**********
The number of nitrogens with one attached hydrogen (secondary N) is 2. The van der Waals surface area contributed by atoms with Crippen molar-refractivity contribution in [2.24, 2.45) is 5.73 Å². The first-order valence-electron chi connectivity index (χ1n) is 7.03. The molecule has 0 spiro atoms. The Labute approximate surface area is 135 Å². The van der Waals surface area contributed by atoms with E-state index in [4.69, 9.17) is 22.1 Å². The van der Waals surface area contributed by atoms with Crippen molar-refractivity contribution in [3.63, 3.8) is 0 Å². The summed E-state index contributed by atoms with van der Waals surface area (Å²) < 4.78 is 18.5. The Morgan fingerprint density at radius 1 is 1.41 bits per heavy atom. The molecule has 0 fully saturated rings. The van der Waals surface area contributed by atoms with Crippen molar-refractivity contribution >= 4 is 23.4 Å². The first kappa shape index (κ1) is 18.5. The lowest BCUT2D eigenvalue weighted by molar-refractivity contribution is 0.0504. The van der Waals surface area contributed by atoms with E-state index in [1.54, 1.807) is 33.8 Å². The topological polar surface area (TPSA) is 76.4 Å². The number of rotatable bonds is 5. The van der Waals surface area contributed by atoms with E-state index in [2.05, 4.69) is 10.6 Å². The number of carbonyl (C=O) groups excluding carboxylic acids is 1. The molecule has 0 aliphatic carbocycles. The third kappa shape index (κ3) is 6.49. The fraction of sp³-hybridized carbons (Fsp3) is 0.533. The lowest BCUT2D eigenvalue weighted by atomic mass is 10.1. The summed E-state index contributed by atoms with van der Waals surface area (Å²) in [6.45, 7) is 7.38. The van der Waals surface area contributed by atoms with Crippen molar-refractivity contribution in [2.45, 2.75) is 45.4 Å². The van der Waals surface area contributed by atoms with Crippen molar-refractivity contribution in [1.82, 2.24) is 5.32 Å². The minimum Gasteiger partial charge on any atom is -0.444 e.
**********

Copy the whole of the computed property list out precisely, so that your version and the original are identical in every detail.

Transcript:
The number of nitrogens with one attached hydrogen (secondary N) is 2. The van der Waals surface area contributed by atoms with Crippen molar-refractivity contribution in [2.24, 2.45) is 5.73 Å². The first-order valence-electron chi connectivity index (χ1n) is 7.03. The molecule has 0 spiro atoms. The Labute approximate surface area is 135 Å². The van der Waals surface area contributed by atoms with E-state index in [4.69, 9.17) is 22.1 Å². The van der Waals surface area contributed by atoms with Crippen molar-refractivity contribution in [3.63, 3.8) is 0 Å². The summed E-state index contributed by atoms with van der Waals surface area (Å²) < 4.78 is 18.5. The Morgan fingerprint density at radius 1 is 1.41 bits per heavy atom. The molecule has 0 fully saturated rings. The van der Waals surface area contributed by atoms with Crippen molar-refractivity contribution >= 4 is 23.4 Å². The first kappa shape index (κ1) is 18.5. The lowest BCUT2D eigenvalue weighted by molar-refractivity contribution is 0.0504. The van der Waals surface area contributed by atoms with E-state index in [1.54, 1.807) is 33.8 Å². The topological polar surface area (TPSA) is 76.4 Å². The number of rotatable bonds is 5. The van der Waals surface area contributed by atoms with E-state index in [2.05, 4.69) is 10.6 Å². The number of carbonyl (C=O) groups excluding carboxylic acids is 1. The molecule has 0 aliphatic carbocycles. The third kappa shape index (κ3) is 6.49. The fraction of sp³-hybridized carbons (Fsp3) is 0.533. The lowest BCUT2D eigenvalue weighted by atomic mass is 10.1. The summed E-state index contributed by atoms with van der Waals surface area (Å²) in [6.45, 7) is 7.38. The van der Waals surface area contributed by atoms with Crippen molar-refractivity contribution in [2.45, 2.75) is 45.4 Å². The van der Waals surface area contributed by atoms with Crippen molar-refractivity contribution in [1.82, 2.24) is 5.32 Å². The minimum Gasteiger partial charge on any atom is -0.444 e.